My grandfathers had both passed before I was born, and my grandmothers lived 3000 miles away. I never had the experience of other children who had Sunday dinner with their meme and pepe, or spent weekends with them or anything like that. I love my grandmothers and enjoyed the time we spent together, but it wasn’t part of my tradition.
My spouse, though, he had that classic childhood experience with his grandparents. I met them fifteen years ago, unaccustomed to the paradigm and terrified to meet my boyfriend’s family. They welcomed me instantly, shrimp cocktail at the ready. When I left that first day, they told me they loved me. And for fifteen years, they haven’t stopped.
The love his grandparents had for each other was obvious. They respected and cared for one another and attempted to make everyone they met feel cared for. She could remember details, which were woven into his stories. He loved telling stories. Having lived through the Great Depression and Normandy, he had some that would thrill you, but he preferred to make you laugh, and if not laugh, then to think. He lived to share these stories.
In fact, the name his grandchildren picked for him came from the story of the Wide Mouth Frog. “Pum! Pum!” the frog would croak. “I’m a wiiiide moooouth froooog.” The story became synonymous with him, as all good stories stick to their teller. He was his stories.
Yesterday, Stanley passed away.
I cannot be sad, really. He was 95 years old, had spent 70 with the woman of his heart, and until the last was present in his mind and independent. He knows that he will be with his Lord, and was able to have that meeting while his earthly form slept at home, hand in hand with his beloved. It’s hard to be sad for someone who had such joy in life, so much time to live it, and went to the next one as peacefully as any of us could hope.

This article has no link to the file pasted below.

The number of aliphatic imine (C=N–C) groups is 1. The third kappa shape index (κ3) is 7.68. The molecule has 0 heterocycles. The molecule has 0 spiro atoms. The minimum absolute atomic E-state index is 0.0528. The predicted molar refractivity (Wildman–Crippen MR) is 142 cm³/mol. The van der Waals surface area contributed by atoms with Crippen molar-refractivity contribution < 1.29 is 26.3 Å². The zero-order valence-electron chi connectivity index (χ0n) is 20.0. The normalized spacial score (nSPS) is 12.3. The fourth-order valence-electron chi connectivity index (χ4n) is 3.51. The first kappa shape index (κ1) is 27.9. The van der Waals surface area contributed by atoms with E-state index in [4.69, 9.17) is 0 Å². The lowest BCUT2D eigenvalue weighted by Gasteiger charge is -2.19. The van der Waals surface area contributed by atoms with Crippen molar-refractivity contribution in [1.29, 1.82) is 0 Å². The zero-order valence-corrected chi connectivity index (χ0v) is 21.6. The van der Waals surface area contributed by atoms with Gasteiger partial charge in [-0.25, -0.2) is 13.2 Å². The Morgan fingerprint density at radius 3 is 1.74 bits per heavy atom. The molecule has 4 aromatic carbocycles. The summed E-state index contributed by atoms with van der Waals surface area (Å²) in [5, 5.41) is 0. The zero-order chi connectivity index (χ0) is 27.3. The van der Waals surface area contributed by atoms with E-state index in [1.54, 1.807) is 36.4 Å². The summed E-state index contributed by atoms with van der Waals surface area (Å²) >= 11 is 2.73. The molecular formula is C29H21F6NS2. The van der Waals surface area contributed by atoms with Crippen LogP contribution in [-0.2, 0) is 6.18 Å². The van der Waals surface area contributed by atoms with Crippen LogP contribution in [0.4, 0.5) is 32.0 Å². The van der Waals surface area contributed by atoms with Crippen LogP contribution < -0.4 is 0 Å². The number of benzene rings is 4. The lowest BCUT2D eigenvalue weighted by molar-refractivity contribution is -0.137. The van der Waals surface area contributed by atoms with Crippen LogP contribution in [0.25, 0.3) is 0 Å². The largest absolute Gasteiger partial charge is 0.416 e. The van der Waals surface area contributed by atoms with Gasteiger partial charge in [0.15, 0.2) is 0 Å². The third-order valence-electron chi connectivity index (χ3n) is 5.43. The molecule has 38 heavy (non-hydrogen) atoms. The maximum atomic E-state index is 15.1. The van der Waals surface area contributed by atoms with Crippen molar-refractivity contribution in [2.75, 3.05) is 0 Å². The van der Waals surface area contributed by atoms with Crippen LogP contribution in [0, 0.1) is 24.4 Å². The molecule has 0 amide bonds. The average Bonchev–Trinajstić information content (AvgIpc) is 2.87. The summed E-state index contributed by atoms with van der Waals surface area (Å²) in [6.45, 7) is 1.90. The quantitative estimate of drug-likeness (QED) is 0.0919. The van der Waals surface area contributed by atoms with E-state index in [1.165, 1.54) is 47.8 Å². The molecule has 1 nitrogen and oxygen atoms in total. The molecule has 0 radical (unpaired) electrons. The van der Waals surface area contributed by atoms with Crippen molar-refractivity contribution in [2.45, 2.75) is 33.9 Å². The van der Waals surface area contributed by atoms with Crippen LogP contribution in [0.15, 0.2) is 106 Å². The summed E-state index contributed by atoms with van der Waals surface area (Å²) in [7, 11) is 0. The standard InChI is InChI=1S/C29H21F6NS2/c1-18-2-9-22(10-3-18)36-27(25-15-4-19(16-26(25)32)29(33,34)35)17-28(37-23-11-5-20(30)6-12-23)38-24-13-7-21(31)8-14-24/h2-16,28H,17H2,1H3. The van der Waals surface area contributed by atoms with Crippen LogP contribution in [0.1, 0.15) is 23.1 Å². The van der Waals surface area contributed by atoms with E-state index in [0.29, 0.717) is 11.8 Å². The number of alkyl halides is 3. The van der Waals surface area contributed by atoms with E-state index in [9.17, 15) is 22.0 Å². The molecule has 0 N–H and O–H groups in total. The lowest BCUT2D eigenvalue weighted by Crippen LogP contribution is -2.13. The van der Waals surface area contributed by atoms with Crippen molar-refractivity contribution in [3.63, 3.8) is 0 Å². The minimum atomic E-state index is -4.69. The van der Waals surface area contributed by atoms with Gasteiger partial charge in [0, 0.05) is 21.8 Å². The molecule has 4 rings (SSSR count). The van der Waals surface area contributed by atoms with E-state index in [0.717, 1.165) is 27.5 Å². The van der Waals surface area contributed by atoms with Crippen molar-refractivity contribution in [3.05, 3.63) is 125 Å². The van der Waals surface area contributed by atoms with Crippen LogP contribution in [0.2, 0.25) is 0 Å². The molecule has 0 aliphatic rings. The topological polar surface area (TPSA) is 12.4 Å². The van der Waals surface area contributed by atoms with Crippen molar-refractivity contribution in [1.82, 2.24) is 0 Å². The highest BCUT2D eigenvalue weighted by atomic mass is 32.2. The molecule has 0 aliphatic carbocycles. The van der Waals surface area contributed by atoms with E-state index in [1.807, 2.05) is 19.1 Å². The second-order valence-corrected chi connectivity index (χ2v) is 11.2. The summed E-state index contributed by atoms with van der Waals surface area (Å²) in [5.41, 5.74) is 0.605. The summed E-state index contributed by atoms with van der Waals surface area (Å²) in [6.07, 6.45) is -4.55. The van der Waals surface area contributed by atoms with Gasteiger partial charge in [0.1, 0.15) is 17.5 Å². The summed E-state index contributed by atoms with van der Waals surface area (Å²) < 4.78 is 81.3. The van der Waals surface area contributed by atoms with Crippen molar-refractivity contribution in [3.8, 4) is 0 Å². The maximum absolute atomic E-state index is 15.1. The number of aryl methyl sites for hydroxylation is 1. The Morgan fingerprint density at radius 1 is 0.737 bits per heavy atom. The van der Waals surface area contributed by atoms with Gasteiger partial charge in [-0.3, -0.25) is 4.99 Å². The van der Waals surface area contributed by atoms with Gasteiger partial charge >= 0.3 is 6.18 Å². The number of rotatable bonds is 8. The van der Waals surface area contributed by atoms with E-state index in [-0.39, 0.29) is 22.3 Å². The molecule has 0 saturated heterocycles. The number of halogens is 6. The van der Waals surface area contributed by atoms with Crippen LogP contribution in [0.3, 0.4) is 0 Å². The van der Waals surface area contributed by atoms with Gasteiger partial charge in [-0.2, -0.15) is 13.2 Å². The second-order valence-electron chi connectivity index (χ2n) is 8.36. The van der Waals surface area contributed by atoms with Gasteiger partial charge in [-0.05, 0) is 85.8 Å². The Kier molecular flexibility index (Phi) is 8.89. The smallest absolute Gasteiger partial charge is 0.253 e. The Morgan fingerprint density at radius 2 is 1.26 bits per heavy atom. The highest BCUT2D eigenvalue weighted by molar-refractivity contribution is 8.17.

And you know what? It still sucks. It’s still hard to lose the person who helped raise two of my favorite people, who so generously shared their family with me, who ate Thanksgiving with us and officiated my wedding. It’s hard to lose him, it’s hard to know you’re losing someone, and it’s an adjustment to being in a world without someone you’d grown used to having there.
So many of you have already reached out to share your condolences, and they are appreciated, sincerely, but we are at peace with his passing. We had time to make sure everything was said and done before he left us, and while some moments will now be different or tinged in loss, for now at least I can say that there is no regret. I will remember him as he lived, and hope to share his stories.
These are the things we are left with. These inevitabilities, these small yet so often crushing sorrows and the bittersweet need to adapt to a new future in which constants are no longer constant are the threads that bind us together. And the stories we carry for each other are our signature on this earth.
I don’t want to get any more sappy than I already have, so I’ll cut this off here. I hope we all have ninety-five years of health, and if we all have a fraction of the adventure and affection in his life, we would have such stories as any would be honored to carry for us.
Rest well, PumPum.